On the night of 25th June 1975; just a few minutes before midnight, a ‘State of Internal Emergency’ was declared by the then President of India Shri. Fakhruddin Ali Ahmed; on the advice of the then Prime Minister, Mrs. Indira Gandhi.
Invoking article 352 of the Constitution, Indira Gandhi granted herself extraordinary powers and launched a massive crackdown on civil liberties. All Constitutional Rights of the citizens were suspended and leaders of political parties across the spectrum were arrested and jailed. Gandhi did not spare her own party officials who dissented with her abuse of power and these dissenters either resigned from the Congress Party or were summarily dismissed and sent to jail. In a span of a few weeks, jails across the Nation were over-crowded as political luminaries and those who Indira or her son Sanjay Gandhi and his coterie did not like, were incarcerated. It is estimated that more than 180,000 citizens were detained and put into prison, regardless of their political affiliations or even any connection to politics. Foremost amongst those who were the leadership and volunteer-workers of the RSS (Rashtriya Svyamsevak Sangh).
The RSS was banned because it was considered as a real threat to the political ambitions of the Gandhi family. With its large organizational base and ethical leadership, the fears of the Gandhi’s were not misplaced. Initially, the RSS protested the ban with peaceful protest rallies across the Nation. However, each and every rally inevitably ended with the protestors being dispersed violently by the Police using lathi-charge (assault with Indian batons) and ever increasing detentions and arrests. The RSS changed its tactics and formed an underground movement for the restoration of democracy and fundamental Rights of the Citizens as guaranteed by the Constitution.
I was in my early teens during those days. Unaware of the gravity of the situation, my friends and I were happily part of the logistics network that distributed literature about Democracy – literature that was banned by the Indira Gandhi government. We used to load these papers and pamphlets on our bicycles and deliver it across the city. My territory was Chembur and its outlying areas of Ghatkopar and Mankhurd. We used to be detained at police check-points and road-blocks; and it must be mentioned that our city Police persons in those days were patriots under their government issued uniforms. They were well aware of the cargo we were transporting but never did they use either violence upon us or detain us beyond a few minutes. The most aggression that we teenagers faced was having the air being removed from our bicycle tires. The pure violence and torture by Police was reserved for the seniors who bore the brunt of human rights abuse; mostly in North India.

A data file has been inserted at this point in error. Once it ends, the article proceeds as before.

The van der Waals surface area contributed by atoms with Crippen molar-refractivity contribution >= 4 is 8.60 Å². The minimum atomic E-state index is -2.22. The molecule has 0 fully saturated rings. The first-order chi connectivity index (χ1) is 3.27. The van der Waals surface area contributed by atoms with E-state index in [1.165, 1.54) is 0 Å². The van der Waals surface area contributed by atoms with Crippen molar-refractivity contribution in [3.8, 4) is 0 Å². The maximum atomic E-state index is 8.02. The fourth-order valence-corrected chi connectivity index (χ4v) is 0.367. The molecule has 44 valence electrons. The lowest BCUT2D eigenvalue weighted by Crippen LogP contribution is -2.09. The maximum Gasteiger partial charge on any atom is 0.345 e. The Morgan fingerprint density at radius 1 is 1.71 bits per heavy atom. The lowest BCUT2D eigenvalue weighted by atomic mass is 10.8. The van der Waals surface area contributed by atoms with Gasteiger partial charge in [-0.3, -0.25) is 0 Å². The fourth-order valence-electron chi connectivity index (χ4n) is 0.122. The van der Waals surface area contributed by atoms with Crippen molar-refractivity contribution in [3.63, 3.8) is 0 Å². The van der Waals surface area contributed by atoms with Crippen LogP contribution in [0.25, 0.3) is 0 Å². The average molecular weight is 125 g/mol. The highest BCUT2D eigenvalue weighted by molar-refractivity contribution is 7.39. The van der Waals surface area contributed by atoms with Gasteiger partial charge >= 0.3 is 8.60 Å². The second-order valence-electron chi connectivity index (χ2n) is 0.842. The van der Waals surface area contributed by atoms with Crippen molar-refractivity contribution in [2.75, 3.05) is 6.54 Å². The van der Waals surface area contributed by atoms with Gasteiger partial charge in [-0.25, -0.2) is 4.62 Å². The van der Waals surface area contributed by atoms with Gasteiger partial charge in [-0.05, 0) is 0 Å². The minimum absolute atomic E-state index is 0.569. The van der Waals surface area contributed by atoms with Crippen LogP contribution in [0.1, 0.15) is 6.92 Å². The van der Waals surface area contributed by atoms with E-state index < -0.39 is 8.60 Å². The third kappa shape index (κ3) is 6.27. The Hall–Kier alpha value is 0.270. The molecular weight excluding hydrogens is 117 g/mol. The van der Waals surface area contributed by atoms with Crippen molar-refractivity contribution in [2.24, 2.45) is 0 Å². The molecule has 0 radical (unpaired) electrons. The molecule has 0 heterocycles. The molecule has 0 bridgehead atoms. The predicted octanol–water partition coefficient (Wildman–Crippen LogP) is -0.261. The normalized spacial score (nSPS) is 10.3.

One incident stands out starkly in my mind during the period of Emergency. My father, who was a medical doctor, was subjected to a raid by the Police to investigate the possibility of “subversive material” being stored in our house. He was under the scanner because one of his patients and close friends was Hashu Advani, an active RSS leader from our suburb. During the “raid’ on our home, the officers sat in our living room, had a pleasant conversation with my parents and left having enjoyed a cup of tea. While the slaves of Congress party sitting in Bombay Sachivalaya (now renamed Mumbai Mantralaya) were trying to enforce emergency rule on the People, the humanity and patriotism of Maharashtra Police prevented a large amount of damage from being done to society. It is my personal opinion that while the Police in our State maintained law-and-order, they rarely crossed the line of moral responsibility or transgressed on the fundamental rights of fellow citizens.
In this period of Emergency rule, Indira Gandhi had two-thirds majority in Parliament. This allowed her to re-write the laws of our nation and if necessary ‘rule-by-decree’ as a Dictator. She amended the Constitution of India to protect herself from legal prosecution in the election-fraud case that had earlier removed her as Member of Parliament (Refer the 12 June 1975 judgment from Justice Jagmohanlal Sinha of the Allahabad High Court that found Indira Gandhi guilty of misuse of government machinery for her election campaign. The Court declared her election null-and-void and effectively removed her from her seat in the Parliament. She was also banned from contesting elections for six years).
The 42nd Amendment to the Constitution of India that brought about extensive changes to the letter and spirit of the Constitution is one of the darkest and evil legacies of the Emergency.
Note: You can read an analysis of the 42nd Amendment here
Author: ‘Sardar’ Sanjay Matkar